Green began 2002 without a full-time ride. He began driving the #38 Deka Batteries Ford for Akins Motorsports, sharing the ride with Christian Elder. He had to miss some time after suffering a broken left foot in a hard crash on the last lap during the spring race at Bristol Motor Speedway with Larry Foyt. He had a second-place qualifying effort at Pikes Peak International Raceway, and ten top-twenty finishes before winding up 32nd in the points. In 2003, he lost his ride and drove five Busch races for various teams, his best finish a 20th at the Stacker 200 for ORTEC Racing. He attempted the Cup race at Lowe's Motor Speedway for Foyt again, but did not qualify.

Green drove various cars for Jay Robinson Racing in 2004. His best finish for Robinson was a 21st at Nazareth Speedway in the #49 Advil Ford. Late in the season, he departed JRR and signed with the fledging Keith Coleman Racing team, piloting the #26 lovefifi.com Chevrolet. In five starts with KCR, his best finish came at Atlanta Motor Speedway, where he finished 23rd. He began 2005 in the #7 Boudreaux's Butt Paste Chevy for GIC-Mixon Motorsports, but returned to KCR to drive its #23 Vassarette Chevy, finishing 11th at Talladega. He was released towards the end of the season.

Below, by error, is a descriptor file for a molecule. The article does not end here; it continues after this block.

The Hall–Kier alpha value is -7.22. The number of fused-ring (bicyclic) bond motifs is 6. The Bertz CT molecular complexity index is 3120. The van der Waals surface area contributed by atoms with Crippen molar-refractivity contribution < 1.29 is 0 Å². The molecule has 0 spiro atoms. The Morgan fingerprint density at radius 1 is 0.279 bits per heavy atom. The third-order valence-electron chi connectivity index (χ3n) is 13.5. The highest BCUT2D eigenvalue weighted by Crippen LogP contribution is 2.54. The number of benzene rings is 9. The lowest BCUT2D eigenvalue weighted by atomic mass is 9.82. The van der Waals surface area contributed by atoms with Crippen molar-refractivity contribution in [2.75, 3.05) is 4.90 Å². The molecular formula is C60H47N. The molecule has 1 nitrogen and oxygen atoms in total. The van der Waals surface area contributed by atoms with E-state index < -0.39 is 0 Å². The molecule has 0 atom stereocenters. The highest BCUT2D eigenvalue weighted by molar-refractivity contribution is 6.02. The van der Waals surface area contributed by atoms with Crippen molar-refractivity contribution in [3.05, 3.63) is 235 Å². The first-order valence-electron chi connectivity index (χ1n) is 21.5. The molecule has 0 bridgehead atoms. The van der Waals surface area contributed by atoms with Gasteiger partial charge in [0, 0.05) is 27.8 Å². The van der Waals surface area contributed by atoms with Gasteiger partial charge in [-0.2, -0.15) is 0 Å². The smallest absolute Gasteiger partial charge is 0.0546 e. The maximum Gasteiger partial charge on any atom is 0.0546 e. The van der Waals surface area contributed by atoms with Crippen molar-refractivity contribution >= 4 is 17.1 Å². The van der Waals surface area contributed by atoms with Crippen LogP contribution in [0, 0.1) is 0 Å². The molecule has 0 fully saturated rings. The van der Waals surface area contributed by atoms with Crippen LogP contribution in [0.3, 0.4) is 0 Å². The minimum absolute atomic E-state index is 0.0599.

2006–2008[edit]

Mark Green (#70) leads Greg Biffle (#16) down pit road during a caution in the 2007 Ford 300 at the Homestead-Miami Speedway.

Green was announced as the driver of the #4 Geico Dodge Charger for Biagi Brothers Racing in 2006, and opened the year with a tenth-place finish at the Hershey's Kissables 300. Despite two additional fifteenth-place runs, he was dismissed early in the season, replaced by rookie Auggie Vidovich II. After beginning the 2007 season as a test driver for Michael Waltrip Racing, he replaced Justin Diercks in the 70 car owned by ML Motorsports, and finished the year with the team, his best finish being 19th at Gateway. Still with ML Motorsports in 2008, Green had a best finish of 5th at Talladega. Green would go on to post three more top 15s, and had a chance to win at Memphis Motorsports Park before an engine problem put him out of contention.

2009–2012[edit]

Green started 2009 with the team again. However, Green failed to qualify for the race at Bristol Motor Speedway, and lost his ride shortly thereafter. He then joined JD Motorsports as driver of the #0 car. After several races Green swapped with Kertus Davis to join Jay Robinson Racing to drive the 49 car. The #49 car and Mark Green were sponsored by Getmorevacations.com for a portion of the 2009 season. When Getmorevacations.com dropped out of the sponsor position, Juggle.com began to give support. Green finished in 26th place in the final race of the 2009 at the Homestead-Miami Speedway. 2010 brought Green back with Jay Robinson splitting time between the #49, and #70 cars. Most of the races that Green was in the #49 he was a Start and Park. When he was in the #70 (which was a partnership between JRR and ML Motorsports) he ran the distance, and had moderate success with several top 25 finishes, and a couple top 20 finishes.